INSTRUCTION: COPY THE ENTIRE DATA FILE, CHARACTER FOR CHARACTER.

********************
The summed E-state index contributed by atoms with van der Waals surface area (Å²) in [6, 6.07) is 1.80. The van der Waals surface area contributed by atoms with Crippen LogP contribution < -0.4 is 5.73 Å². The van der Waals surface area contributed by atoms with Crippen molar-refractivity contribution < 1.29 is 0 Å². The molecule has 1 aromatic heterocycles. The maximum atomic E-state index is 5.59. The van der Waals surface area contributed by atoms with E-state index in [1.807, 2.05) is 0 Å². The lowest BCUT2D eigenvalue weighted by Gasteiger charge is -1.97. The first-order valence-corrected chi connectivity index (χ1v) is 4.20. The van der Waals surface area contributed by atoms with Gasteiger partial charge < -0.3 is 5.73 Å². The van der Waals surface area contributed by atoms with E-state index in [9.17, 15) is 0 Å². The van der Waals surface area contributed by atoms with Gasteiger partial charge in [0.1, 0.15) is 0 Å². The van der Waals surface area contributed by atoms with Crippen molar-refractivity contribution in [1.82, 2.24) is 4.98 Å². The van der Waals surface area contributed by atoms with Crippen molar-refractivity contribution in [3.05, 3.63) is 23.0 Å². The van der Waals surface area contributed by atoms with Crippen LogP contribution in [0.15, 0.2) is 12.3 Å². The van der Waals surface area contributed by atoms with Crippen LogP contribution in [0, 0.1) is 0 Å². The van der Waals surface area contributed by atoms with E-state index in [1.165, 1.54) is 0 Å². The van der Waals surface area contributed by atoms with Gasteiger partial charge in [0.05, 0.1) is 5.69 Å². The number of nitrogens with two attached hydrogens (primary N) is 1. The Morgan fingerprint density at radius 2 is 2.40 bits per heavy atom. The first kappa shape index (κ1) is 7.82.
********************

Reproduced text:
The summed E-state index contributed by atoms with van der Waals surface area (Å²) in [6, 6.07) is 1.80. The van der Waals surface area contributed by atoms with Crippen LogP contribution < -0.4 is 5.73 Å². The van der Waals surface area contributed by atoms with Crippen molar-refractivity contribution < 1.29 is 0 Å². The molecule has 1 aromatic heterocycles. The maximum atomic E-state index is 5.59. The van der Waals surface area contributed by atoms with E-state index in [1.807, 2.05) is 0 Å². The lowest BCUT2D eigenvalue weighted by Gasteiger charge is -1.97. The first-order valence-corrected chi connectivity index (χ1v) is 4.20. The van der Waals surface area contributed by atoms with Gasteiger partial charge < -0.3 is 5.73 Å². The van der Waals surface area contributed by atoms with E-state index in [9.17, 15) is 0 Å². The van der Waals surface area contributed by atoms with Gasteiger partial charge in [0.1, 0.15) is 0 Å². The van der Waals surface area contributed by atoms with Crippen molar-refractivity contribution in [1.82, 2.24) is 4.98 Å². The van der Waals surface area contributed by atoms with Crippen molar-refractivity contribution in [3.05, 3.63) is 23.0 Å². The van der Waals surface area contributed by atoms with Crippen LogP contribution in [0.15, 0.2) is 12.3 Å². The van der Waals surface area contributed by atoms with Crippen LogP contribution in [0, 0.1) is 0 Å². The van der Waals surface area contributed by atoms with E-state index in [1.165, 1.54) is 0 Å². The van der Waals surface area contributed by atoms with Gasteiger partial charge in [0.05, 0.1) is 5.69 Å². The number of nitrogens with two attached hydrogens (primary N) is 1. The Morgan fingerprint density at radius 2 is 2.40 bits per heavy atom. The first kappa shape index (κ1) is 7.82.